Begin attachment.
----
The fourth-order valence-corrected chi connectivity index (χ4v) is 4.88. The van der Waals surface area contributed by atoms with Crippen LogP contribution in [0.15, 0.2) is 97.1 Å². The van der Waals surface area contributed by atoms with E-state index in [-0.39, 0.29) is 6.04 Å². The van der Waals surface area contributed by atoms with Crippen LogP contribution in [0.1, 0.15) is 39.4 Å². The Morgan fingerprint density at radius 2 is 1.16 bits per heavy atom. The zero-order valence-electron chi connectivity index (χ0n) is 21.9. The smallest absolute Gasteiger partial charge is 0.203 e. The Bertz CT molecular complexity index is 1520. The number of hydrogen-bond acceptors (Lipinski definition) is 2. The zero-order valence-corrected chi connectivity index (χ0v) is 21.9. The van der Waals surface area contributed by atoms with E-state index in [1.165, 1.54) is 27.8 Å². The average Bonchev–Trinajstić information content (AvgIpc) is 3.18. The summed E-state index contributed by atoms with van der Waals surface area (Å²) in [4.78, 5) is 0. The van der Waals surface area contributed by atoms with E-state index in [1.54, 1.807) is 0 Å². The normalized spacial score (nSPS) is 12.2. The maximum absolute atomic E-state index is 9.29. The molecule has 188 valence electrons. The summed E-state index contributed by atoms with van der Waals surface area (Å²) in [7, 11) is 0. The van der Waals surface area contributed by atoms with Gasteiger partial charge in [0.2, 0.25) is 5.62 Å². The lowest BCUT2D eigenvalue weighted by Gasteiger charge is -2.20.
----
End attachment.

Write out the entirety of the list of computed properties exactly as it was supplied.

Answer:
The fourth-order valence-corrected chi connectivity index (χ4v) is 4.88. The van der Waals surface area contributed by atoms with Crippen LogP contribution in [0.15, 0.2) is 97.1 Å². The van der Waals surface area contributed by atoms with E-state index in [-0.39, 0.29) is 6.04 Å². The van der Waals surface area contributed by atoms with Crippen LogP contribution in [0.1, 0.15) is 39.4 Å². The Morgan fingerprint density at radius 2 is 1.16 bits per heavy atom. The zero-order valence-electron chi connectivity index (χ0n) is 21.9. The smallest absolute Gasteiger partial charge is 0.203 e. The Bertz CT molecular complexity index is 1520. The number of hydrogen-bond acceptors (Lipinski definition) is 2. The zero-order valence-corrected chi connectivity index (χ0v) is 21.9. The van der Waals surface area contributed by atoms with E-state index in [1.165, 1.54) is 27.8 Å². The average Bonchev–Trinajstić information content (AvgIpc) is 3.18. The summed E-state index contributed by atoms with van der Waals surface area (Å²) in [4.78, 5) is 0. The van der Waals surface area contributed by atoms with E-state index in [1.54, 1.807) is 0 Å². The normalized spacial score (nSPS) is 12.2. The maximum absolute atomic E-state index is 9.29. The molecule has 188 valence electrons. The summed E-state index contributed by atoms with van der Waals surface area (Å²) in [7, 11) is 0. The van der Waals surface area contributed by atoms with Gasteiger partial charge in [0.2, 0.25) is 5.62 Å². The lowest BCUT2D eigenvalue weighted by Gasteiger charge is -2.20.